September 05, 2017
Pike live in a green chiaroscuro. Their own green coloration adds to the effect while hiding them perfectly. Pike, therefore, are accustomed to seeing things swim too close. Dangerously close.
Pike live and grow large by this philosophy: The less energy spent, the better. When things casually feed dangerously close to pike, the better they like it. Dead baits work best in spring, before the water hits 50°F. The next best thing, late spring until ice-up, is a fly. Suspending suckers under a bobber are the next best thing, yet pale in comparison. Suckers know when pike are dangerously close, and they react accordingly.
1. Cabela's (Lefty's) Deceiver
This original design by Lefty Kreh is a universal predator wrangler, from Caribbean flats to the pike-infested archipelago on Great Slave's North Shore. When pike flank schools of minnows, this is the fly to use. Built for rapid retrieves so strip 'till you drop and cover water.
2. Clouser Minnow
Bob Clouser developed one of the most famous and effective streamers ever devised. A relatively simple deer-hair tie, flashabou, tinsel, (in this case) feathers, or some other bright materials can be added to create flash. The barbell eyes allow reproduction of one of the most effective pike techniques ever devised: Rip jigging. Allow a Clouser Minnow to drift to bottom on a sink-tip line and rip it 4 feet up with a quick strip while raising the rod tip. Repeat all the way to the boat. Pike tend to follow and tear into it right under your feet.
3. Enrico Puglisi's 3D Perch
So realistic, Puglisi's 3D Perch has become my favorite for big, discriminating pike in heavily pressured lakes and drive-to Minnesotan marvels like Rainy and Lake of The Woods. The bunker style lends itself to speed, suspense, stop-and-go, or just about any tactic. Versatile and effective fly wherever perch are the dominant forage fish.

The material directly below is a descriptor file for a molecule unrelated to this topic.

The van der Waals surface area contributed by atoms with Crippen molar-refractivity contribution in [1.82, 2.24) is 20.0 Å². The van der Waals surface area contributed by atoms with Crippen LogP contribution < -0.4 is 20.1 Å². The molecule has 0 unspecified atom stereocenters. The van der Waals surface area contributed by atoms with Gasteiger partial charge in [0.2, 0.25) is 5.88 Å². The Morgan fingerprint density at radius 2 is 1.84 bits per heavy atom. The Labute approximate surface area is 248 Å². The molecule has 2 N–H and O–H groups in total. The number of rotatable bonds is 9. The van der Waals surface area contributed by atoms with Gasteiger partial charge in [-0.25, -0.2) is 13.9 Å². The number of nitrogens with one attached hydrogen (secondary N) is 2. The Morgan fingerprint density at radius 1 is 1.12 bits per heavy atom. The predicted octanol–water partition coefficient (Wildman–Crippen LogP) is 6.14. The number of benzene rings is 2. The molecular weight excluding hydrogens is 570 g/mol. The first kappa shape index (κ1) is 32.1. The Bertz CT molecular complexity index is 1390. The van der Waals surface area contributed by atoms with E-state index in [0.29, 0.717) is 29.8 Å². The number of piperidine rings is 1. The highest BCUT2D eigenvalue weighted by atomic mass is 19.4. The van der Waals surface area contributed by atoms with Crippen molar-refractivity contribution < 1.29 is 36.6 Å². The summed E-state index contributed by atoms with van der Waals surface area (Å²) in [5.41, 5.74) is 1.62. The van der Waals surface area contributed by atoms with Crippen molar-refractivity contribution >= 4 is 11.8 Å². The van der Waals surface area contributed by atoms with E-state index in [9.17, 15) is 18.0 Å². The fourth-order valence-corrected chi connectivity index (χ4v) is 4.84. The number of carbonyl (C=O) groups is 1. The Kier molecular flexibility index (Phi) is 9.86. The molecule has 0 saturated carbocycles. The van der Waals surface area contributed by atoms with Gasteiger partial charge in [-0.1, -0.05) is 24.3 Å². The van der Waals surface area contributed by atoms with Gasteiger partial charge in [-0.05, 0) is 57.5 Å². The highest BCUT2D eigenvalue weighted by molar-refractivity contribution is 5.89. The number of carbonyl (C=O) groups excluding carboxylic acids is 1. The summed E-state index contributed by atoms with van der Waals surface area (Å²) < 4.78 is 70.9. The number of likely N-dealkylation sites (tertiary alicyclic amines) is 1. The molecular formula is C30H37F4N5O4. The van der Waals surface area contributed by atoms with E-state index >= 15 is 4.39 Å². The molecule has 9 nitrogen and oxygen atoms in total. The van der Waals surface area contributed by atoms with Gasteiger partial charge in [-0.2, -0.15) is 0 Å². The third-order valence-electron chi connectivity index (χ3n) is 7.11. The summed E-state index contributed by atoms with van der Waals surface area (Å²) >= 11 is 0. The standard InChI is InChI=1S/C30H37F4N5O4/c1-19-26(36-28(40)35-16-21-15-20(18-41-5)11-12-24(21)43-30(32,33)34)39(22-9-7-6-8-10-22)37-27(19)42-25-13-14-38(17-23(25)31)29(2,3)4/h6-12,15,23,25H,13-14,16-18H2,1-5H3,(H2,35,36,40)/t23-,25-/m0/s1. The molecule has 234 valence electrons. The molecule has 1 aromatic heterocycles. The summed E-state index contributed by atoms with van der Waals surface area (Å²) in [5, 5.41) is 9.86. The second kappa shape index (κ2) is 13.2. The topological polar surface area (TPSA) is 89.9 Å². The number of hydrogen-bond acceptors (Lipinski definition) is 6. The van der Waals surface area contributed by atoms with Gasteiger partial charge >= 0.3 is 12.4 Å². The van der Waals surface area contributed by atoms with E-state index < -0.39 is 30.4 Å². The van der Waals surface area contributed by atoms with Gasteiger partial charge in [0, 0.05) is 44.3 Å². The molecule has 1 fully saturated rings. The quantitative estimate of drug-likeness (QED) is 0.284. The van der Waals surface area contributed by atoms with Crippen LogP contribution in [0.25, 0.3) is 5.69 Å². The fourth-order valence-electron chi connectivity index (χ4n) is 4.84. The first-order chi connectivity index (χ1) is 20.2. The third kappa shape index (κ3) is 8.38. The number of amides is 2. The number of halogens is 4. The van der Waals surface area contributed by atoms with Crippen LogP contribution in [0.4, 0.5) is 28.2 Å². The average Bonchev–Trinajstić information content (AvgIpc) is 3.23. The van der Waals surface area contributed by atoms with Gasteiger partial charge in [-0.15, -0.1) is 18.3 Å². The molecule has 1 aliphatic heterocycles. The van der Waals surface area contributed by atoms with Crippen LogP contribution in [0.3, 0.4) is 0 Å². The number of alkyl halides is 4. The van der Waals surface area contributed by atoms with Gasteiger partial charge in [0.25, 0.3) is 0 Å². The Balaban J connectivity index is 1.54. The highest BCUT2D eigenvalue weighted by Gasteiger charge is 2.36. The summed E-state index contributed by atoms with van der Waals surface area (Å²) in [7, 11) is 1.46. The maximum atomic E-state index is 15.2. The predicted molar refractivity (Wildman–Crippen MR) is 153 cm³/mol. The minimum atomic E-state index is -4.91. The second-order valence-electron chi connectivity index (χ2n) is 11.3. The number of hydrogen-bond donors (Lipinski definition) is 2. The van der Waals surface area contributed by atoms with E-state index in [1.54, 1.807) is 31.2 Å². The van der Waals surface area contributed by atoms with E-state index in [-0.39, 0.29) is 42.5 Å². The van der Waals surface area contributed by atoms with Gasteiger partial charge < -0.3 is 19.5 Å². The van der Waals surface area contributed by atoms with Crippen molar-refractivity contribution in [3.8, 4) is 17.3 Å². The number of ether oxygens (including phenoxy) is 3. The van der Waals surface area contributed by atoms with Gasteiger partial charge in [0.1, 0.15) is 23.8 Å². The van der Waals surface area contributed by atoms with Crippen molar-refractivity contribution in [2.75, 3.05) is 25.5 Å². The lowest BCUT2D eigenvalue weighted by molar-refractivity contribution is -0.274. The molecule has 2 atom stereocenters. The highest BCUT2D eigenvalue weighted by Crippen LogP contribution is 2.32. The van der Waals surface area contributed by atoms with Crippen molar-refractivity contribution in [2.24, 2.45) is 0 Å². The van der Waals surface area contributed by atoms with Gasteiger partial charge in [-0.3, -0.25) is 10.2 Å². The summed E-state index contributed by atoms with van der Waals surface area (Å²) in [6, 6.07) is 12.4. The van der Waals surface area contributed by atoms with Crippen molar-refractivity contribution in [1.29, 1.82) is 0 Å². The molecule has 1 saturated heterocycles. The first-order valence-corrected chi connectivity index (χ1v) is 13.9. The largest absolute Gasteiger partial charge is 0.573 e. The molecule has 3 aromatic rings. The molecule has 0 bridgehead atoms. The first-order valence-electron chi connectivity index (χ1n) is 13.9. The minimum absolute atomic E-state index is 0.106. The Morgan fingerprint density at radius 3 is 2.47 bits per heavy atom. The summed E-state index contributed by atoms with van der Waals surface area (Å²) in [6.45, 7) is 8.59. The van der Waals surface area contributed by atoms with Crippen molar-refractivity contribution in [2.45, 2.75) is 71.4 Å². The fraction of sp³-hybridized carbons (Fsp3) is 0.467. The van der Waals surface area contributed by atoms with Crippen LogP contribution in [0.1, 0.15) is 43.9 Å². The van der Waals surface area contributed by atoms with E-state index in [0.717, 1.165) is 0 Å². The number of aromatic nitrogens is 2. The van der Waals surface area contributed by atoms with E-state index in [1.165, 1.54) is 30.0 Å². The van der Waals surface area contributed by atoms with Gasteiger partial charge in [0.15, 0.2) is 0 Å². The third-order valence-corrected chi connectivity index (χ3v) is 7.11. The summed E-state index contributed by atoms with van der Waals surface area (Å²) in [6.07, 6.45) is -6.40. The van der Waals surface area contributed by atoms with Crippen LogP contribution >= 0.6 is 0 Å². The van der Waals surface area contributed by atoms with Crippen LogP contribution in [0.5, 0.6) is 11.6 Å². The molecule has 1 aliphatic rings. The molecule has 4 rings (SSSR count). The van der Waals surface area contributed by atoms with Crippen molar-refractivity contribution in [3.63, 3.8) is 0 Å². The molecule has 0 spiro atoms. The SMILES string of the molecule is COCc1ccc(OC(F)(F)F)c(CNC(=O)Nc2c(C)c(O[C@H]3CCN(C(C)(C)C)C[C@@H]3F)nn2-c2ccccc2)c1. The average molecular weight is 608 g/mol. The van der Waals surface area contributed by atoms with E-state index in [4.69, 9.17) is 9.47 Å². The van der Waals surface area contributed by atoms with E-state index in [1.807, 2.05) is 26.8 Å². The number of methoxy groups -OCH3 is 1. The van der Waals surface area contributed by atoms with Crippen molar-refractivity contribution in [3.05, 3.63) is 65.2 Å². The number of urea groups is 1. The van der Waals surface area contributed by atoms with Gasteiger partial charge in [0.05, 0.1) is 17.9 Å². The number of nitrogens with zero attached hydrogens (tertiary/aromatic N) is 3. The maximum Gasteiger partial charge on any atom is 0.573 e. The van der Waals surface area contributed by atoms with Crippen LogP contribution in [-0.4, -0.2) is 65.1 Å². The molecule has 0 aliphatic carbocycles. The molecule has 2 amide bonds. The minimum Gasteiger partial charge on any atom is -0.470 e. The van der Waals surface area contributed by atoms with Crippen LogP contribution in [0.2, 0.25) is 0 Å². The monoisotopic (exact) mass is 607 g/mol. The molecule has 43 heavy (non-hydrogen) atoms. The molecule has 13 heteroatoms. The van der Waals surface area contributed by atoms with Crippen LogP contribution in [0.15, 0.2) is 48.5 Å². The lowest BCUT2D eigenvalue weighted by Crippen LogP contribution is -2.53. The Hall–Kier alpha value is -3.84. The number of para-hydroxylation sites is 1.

4. Janie's Flies Jiggy Bunny
Janie's Jiggy Bunny is another great "rip-jigging" fly. With a floating line it darts up-and-down with a steady, rhythmic stripping retrieve. Great for the pike that's seen everything. Great attractor fly in stained waters.
5. Janie's Flies Musky Snake
"I don't like really long flies on 2/0 to 3/0 hooks," says Janie Harpster, inventor of the Musky Snake and the Jiggy Bunny. "I like rabbit because it has more action at slow speeds. You don't need a huge fly to catch pike or muskies. The plastic cone head on the Musky Snake allows the fly to shed weeds and can be snapped side-to-side, creating a unique darting action." Silicone strands behind the head pop out on the pause, creating a "defense posture" to trigger malignant toothies on the follow.
6. Jensen's Magnum Bunny-Strip Leech
Nothing takes pike like a simple black bunny strip. Nothing. Even pike recently caught with a lure will turn on it. Strip it to gain their attention and stop it dead. On a floating line, a bunny strip behaves almost like a suspending bait, undulating with a million little "nyah nyahs" right in their face. Bunnies prod toothy things into lethal hysterics. Pike rarely (if ever) refuse this simple, single-material fly.
7. John Cleveland's Articulated Bunny Buster
John Cleveland works for Eppinger Mfg, best known for Dardevle Spoons. But John is also a devoted fly fisherman and tier. We used his Articulated Bunny Buster to bend pike to our will in the Yukon a few years back. It was the week's top fly. A bead head adds flash and the bunny fur creates goose bumps as this fly turns on the pause and waggles on the strip.
8. John Cleveland's Rattle Head Fly
The pike of the Taltson River (runs into Great Slave, NWT) absolutely adored Cleveland's Rattle Head a few years back. In high or stained water, pike find a Rattle Head faster. Pull it down to running depth, pause and shake it by snapping the tip of the fly rod down. Watch the procedure at boat side to obtain the desired effect.
9. McLeod's Foxy Bunny